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Adhesive Micropatterns to Study Intermediate Filament Function in Nuclear Positioning

Abstract : The nucleus is generally found near the cell center; however its position can vary in response to extracellular or intracellular signals, leading to a polarized intracellular organization. Nuclear movement is mediated by the cytoskeleton and its associated motors. While the role of actin and microtubule cytoskeletons in nuclear positioning has been assessed in various systems, the contribution of intermediate filaments is less established due in part to the lack of tools to study intermediate filament functions. The methods described here use mi-cropatterned substrates to impose reproducible cell shape and nucleus position. Intermediate filament organization can be perturbed using gene downregulation or upregulation; intermediate filaments can also be visualized using fluorescent intermediate filament proteins. This protocol is valuable for characterizing the role of intermediate filaments in a variety of live or fixed adherent cells.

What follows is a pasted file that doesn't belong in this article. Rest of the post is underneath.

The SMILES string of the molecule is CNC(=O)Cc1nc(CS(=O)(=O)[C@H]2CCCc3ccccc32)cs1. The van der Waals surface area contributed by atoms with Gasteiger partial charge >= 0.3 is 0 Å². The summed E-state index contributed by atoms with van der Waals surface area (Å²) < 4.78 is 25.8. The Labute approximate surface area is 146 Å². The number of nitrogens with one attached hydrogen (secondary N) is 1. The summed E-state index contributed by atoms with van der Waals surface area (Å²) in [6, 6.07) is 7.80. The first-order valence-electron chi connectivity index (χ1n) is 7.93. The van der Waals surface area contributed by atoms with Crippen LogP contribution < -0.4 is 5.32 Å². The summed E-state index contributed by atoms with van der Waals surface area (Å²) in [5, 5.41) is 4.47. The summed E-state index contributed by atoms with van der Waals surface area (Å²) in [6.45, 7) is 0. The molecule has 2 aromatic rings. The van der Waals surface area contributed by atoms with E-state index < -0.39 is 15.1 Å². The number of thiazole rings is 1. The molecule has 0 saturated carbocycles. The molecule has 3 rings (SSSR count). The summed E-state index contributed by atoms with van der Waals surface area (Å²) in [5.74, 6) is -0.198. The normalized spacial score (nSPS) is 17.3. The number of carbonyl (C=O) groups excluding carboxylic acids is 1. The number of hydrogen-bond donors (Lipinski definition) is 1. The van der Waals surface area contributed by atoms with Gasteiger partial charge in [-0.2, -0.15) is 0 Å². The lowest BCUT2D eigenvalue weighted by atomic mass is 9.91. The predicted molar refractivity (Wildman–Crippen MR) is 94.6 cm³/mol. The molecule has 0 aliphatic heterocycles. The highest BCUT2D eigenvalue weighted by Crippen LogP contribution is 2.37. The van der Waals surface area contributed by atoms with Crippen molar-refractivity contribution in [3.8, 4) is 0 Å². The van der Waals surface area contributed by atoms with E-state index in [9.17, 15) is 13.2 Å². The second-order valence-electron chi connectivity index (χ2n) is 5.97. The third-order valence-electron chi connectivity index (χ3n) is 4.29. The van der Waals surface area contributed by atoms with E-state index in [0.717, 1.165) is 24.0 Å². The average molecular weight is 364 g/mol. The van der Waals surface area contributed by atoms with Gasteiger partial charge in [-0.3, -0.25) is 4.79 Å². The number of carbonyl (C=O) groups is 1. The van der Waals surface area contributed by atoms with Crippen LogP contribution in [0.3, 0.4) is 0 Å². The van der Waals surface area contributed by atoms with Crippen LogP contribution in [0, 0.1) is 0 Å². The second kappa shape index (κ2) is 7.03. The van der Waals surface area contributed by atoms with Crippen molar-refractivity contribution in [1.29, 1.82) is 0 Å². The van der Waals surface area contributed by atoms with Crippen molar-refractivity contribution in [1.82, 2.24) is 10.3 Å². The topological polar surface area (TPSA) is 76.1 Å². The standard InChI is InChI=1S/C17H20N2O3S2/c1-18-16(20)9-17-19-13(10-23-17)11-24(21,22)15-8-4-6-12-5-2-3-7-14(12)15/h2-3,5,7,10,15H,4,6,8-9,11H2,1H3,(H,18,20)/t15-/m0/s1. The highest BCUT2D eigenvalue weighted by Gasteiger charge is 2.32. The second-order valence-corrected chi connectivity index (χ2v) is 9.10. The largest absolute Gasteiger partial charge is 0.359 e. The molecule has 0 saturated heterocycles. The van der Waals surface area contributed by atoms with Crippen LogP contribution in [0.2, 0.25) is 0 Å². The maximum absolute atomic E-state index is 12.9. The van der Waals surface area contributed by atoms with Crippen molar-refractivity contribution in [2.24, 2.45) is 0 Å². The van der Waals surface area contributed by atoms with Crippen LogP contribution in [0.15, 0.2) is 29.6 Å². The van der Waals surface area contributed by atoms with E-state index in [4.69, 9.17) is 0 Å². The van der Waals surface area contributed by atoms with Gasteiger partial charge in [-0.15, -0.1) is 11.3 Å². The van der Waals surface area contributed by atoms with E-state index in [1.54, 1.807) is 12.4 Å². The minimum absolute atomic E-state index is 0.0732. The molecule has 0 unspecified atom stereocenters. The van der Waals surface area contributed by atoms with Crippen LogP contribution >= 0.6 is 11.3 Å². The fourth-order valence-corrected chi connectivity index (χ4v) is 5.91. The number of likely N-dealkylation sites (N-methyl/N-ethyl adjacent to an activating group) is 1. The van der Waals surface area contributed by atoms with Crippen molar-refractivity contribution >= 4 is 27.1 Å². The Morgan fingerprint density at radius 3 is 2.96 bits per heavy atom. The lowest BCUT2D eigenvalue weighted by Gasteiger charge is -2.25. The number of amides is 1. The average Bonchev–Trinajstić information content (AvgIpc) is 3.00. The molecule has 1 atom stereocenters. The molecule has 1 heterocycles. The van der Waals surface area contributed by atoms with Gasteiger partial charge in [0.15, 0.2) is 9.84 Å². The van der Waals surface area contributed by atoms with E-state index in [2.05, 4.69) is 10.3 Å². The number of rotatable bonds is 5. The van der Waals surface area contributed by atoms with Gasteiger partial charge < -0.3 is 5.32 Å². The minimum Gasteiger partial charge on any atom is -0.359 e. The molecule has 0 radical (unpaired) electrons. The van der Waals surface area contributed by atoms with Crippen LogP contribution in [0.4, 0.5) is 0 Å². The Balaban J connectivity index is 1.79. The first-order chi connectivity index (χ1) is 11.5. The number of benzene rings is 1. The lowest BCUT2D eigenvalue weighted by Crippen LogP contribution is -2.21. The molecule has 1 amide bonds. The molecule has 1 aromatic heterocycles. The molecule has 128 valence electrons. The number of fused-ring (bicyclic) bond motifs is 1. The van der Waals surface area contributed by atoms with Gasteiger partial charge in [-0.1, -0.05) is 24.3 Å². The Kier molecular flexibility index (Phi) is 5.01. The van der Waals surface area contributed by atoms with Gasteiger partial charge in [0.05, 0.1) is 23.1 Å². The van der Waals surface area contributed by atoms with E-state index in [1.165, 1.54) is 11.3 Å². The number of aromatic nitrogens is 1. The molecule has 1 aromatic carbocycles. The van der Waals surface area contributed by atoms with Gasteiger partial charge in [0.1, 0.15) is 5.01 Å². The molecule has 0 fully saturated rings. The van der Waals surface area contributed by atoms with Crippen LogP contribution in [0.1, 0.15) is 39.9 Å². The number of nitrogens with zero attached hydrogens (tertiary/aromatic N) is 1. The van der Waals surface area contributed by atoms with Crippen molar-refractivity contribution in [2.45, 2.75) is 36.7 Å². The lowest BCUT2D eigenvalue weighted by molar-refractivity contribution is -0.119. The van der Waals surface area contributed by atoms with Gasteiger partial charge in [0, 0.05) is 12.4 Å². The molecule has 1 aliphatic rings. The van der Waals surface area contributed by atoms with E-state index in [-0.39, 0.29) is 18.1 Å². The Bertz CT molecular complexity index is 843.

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Isabelle Dupin, Julien Elric, Sandrine Etienne-Manneville. Adhesive Micropatterns to Study Intermediate Filament Function in Nuclear Positioning. Current Protocols in Cells Biology, 66 (1), John Wiley & Sons, Inc., pp.13.7.1-19, 2015, ⟨10.1002/0471143030.cb1307s66⟩. ⟨pasteur-02059095⟩



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